EVERSANA™ REIGNITE Commercialization serves as a catalyst for biopharma companies to address the management of their established brand portfolios. In a recent study, EVERSANA reviewed a comprehensive number of established brands and implemented the EVERSANA REIGNITE Commercialization model to slow financial loss and make a positive impact on revenue. With a combined investment, these established brands experienced a 1:3 to 3:6 return on investment ratios. This critical ROI observation illustrates how established brands have the opportunity to change the trajectory of these product portfolios and maximize value, utilizing resources already dedicated to the brand. Read the complete white paper on Reigniting Value in Established Brands.
It’s a long-standing perception that pharma overspends during launch, but we did not have the data or methodology to understand or validate this notion. Until now. New Research by the Numbers 10: Recent analysis across 10 traditional launches where the manufacturer opted to commercially launch a new drug $345M: The total cost for a manufacturer to commercially launch a new drug under traditional means is estimated at $345.6 million. $267M: An alternative outsourced commercial launch model averaged $267.4 million in investment. 23%: Overinvestment — confirmed Closer look: Results are consistent across company size and therapeutic expertise. The research team quantified the cost of a traditional launch by analyzing real-world examples. […]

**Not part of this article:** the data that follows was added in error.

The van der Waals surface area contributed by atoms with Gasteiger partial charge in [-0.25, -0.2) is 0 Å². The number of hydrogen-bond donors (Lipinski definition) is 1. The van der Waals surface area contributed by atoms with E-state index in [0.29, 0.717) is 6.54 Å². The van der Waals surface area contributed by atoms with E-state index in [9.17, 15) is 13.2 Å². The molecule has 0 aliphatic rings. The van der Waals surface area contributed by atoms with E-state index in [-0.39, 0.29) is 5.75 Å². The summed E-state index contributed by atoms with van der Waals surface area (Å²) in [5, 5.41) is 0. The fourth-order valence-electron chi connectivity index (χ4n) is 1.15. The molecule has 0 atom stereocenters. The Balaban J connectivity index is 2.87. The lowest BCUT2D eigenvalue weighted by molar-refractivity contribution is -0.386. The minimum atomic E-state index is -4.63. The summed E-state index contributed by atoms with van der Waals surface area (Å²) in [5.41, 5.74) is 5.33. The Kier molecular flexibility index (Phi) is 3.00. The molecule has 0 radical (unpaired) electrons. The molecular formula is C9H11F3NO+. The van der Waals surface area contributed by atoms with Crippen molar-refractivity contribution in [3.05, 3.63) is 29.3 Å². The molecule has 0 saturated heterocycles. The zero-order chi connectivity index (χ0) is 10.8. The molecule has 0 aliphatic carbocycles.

When MacroGenics partnered with EVERSANA, they had less than five months to launch their first product in the midst of the global pandemic. To meet their timeline and streamlined launch, MacroGenics needed a commercialization partner with an end-to-end platform that would allow them to build their capabilities expeditiously and strategically.
In thinking about the economics around the launch of pharmaceutical products, it is useful to compare the situation to another area that has seen its economics evolve in recent years: space travel. For decades, the only reusable space vehicle was NASA’s space shuttle. When the space shuttle was in operation, it could launch a payload of 27,500 kilograms for $1.5 billion, or $54,500 per kilogram. Between 1970 and 2000, the cost to launch a kilogram to space was reduced but then remained fairly stagnant, at an average of $18,500 per kilogram. Eventually, the space shuttle program was brought to an end, deemed too expensive, complex and unsafe. Now, Elon Musk’s […]